Seattle Pioneer
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Yeah, SP, you're probably right. Being a teacher for the first time - and trying to make sullen teenagers do jumping jacks - was a different "insight" as you say. I can only imagine trying to tell someone that no, there really isn't time for her to pee right now.

I hope to find someone good...the MIL of a guy my bro works with is interested. She's an older lady, and an immigrant. The whole family works hard, so I have high hopes for her. It might be better to hire someone like her than a teenager...

I'll let you know.

Just had to turn down ANOTHER cleaning job, cause I have to go sit with my Grandmom. She's sick, so this might be the last chance I have to hang with her and help her. Still, I could *really* have used the money...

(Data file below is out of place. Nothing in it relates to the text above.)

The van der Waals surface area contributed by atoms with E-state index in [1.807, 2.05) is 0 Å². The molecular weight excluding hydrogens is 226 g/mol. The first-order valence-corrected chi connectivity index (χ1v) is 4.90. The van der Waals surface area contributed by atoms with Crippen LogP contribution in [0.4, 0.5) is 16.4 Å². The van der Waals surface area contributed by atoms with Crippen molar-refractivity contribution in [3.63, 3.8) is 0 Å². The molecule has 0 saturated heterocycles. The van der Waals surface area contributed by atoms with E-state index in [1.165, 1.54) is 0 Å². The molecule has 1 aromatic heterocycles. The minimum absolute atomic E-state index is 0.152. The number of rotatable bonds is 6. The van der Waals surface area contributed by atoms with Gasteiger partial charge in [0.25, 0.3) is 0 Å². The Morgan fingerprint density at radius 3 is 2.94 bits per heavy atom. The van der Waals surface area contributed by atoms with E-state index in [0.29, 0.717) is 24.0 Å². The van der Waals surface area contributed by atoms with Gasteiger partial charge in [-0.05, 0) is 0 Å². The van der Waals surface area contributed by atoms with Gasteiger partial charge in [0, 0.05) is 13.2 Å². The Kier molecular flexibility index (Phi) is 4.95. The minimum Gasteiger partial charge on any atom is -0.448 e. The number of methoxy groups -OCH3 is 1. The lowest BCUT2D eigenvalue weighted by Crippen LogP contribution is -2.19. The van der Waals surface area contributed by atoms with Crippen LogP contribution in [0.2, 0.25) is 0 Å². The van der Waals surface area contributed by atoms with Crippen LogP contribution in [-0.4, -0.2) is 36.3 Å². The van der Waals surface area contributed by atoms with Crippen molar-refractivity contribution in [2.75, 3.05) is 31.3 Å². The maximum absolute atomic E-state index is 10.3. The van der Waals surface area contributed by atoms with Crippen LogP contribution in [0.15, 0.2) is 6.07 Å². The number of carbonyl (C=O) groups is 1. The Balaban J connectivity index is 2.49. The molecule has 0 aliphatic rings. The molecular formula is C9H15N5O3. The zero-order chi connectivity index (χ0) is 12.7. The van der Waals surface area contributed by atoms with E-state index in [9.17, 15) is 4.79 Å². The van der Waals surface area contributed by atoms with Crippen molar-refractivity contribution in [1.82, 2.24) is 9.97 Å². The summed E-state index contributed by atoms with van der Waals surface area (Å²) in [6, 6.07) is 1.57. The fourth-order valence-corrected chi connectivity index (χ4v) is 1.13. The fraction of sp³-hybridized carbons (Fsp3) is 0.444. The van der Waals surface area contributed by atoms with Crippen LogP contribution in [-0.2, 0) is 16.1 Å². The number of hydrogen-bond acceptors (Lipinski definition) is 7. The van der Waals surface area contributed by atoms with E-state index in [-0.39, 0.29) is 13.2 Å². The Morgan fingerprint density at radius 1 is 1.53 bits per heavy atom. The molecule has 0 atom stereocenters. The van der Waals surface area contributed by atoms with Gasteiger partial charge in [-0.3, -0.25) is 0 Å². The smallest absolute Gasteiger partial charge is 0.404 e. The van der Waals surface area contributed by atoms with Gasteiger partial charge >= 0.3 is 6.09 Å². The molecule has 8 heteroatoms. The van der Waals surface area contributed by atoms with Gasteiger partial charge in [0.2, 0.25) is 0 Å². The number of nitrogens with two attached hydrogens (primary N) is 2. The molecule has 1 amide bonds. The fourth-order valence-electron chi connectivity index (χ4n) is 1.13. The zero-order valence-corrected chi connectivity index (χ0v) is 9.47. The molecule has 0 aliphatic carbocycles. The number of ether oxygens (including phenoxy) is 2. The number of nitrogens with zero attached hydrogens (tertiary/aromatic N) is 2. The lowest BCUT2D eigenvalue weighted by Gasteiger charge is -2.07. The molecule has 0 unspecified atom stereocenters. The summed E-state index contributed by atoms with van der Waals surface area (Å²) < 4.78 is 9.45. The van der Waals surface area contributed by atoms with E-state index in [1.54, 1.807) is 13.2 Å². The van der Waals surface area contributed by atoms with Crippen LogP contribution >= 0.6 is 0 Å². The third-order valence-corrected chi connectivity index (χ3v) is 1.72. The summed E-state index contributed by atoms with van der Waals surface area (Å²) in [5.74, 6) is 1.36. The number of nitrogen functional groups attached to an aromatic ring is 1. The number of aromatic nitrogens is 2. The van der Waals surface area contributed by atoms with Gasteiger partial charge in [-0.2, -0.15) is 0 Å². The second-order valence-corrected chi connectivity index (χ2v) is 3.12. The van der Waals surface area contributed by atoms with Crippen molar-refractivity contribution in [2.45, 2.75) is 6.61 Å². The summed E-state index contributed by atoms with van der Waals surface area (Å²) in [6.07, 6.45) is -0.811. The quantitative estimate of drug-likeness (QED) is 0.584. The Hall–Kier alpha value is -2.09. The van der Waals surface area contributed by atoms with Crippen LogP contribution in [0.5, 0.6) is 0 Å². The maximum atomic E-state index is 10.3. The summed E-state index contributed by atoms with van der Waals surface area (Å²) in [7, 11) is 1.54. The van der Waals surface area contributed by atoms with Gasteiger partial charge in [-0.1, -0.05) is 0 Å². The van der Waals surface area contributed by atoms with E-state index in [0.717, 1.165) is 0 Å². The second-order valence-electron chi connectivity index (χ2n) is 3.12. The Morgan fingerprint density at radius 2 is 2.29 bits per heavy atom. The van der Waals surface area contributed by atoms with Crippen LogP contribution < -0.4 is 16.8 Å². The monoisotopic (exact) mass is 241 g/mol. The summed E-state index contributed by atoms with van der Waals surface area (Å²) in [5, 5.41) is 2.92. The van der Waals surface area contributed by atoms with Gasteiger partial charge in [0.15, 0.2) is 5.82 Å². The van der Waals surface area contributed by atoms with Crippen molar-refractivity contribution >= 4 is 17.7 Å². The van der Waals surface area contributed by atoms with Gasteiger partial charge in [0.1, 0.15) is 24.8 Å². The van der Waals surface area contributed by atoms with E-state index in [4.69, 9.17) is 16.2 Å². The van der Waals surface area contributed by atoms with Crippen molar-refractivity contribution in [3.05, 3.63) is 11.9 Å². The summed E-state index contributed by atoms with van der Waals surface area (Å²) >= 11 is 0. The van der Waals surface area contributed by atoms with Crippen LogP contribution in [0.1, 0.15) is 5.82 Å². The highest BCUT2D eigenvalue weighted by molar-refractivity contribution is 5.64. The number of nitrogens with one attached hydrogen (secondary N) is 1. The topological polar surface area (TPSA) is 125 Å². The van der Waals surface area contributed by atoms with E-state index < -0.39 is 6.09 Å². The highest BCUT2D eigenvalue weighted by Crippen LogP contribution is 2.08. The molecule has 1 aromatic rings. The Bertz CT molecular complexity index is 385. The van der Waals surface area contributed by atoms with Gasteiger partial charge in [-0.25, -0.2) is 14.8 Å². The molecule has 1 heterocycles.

Sorry, needed to whine.

-Molly
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Molly said:
She's an older lady, and an immigrant. The whole family works hard, so I have high hopes for her. It might be better to hire someone like her than a teenager...

Ahyup! First generation immigrants tend to work their @$$ off but their second generation offspring are lazy ungrateful well er... just like the rest of us.

My wife and I try to hire church going 1st gen's.

You'll do well to hire a church going first generation Korean. Check the local oriental or "Chinese" food & gift store (not restaurants 'cause they're all family and probably don't have the time) the owner of the food & gift shop should be able to point you to some prospects. Also, look up Korean/Chinese churches up in the phone book.
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Because our time to work is so small, I am primarily concerned with getting the person to work fast.


Have you discussed the cost of workers' compensation insurance with your insurance agent?